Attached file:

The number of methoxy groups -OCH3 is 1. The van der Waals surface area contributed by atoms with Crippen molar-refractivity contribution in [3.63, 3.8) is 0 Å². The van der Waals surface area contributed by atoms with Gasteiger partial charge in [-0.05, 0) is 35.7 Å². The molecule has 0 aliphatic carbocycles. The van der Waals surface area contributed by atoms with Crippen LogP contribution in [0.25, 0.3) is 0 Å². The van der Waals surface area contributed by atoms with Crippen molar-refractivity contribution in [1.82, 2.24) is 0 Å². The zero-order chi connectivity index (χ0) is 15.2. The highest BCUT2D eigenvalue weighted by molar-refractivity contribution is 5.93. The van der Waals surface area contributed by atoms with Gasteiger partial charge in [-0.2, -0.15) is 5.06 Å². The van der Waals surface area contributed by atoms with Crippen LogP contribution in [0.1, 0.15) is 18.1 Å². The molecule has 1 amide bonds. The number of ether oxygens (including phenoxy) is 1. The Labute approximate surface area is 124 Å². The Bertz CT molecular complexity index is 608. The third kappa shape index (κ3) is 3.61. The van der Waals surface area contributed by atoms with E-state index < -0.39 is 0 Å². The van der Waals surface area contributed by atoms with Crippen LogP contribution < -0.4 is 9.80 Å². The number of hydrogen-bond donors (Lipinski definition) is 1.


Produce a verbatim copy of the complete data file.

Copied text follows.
The number of methoxy groups -OCH3 is 1. The van der Waals surface area contributed by atoms with Crippen molar-refractivity contribution in [3.63, 3.8) is 0 Å². The van der Waals surface area contributed by atoms with Gasteiger partial charge in [-0.05, 0) is 35.7 Å². The molecule has 0 aliphatic carbocycles. The van der Waals surface area contributed by atoms with Crippen LogP contribution in [0.25, 0.3) is 0 Å². The van der Waals surface area contributed by atoms with Crippen molar-refractivity contribution in [1.82, 2.24) is 0 Å². The zero-order chi connectivity index (χ0) is 15.2. The highest BCUT2D eigenvalue weighted by molar-refractivity contribution is 5.93. The van der Waals surface area contributed by atoms with Gasteiger partial charge in [-0.2, -0.15) is 5.06 Å². The van der Waals surface area contributed by atoms with Crippen LogP contribution in [0.1, 0.15) is 18.1 Å². The molecule has 1 amide bonds. The number of ether oxygens (including phenoxy) is 1. The Labute approximate surface area is 124 Å². The Bertz CT molecular complexity index is 608. The third kappa shape index (κ3) is 3.61. The van der Waals surface area contributed by atoms with E-state index < -0.39 is 0 Å². The van der Waals surface area contributed by atoms with Crippen LogP contribution < -0.4 is 9.80 Å². The number of hydrogen-bond donors (Lipinski definition) is 1.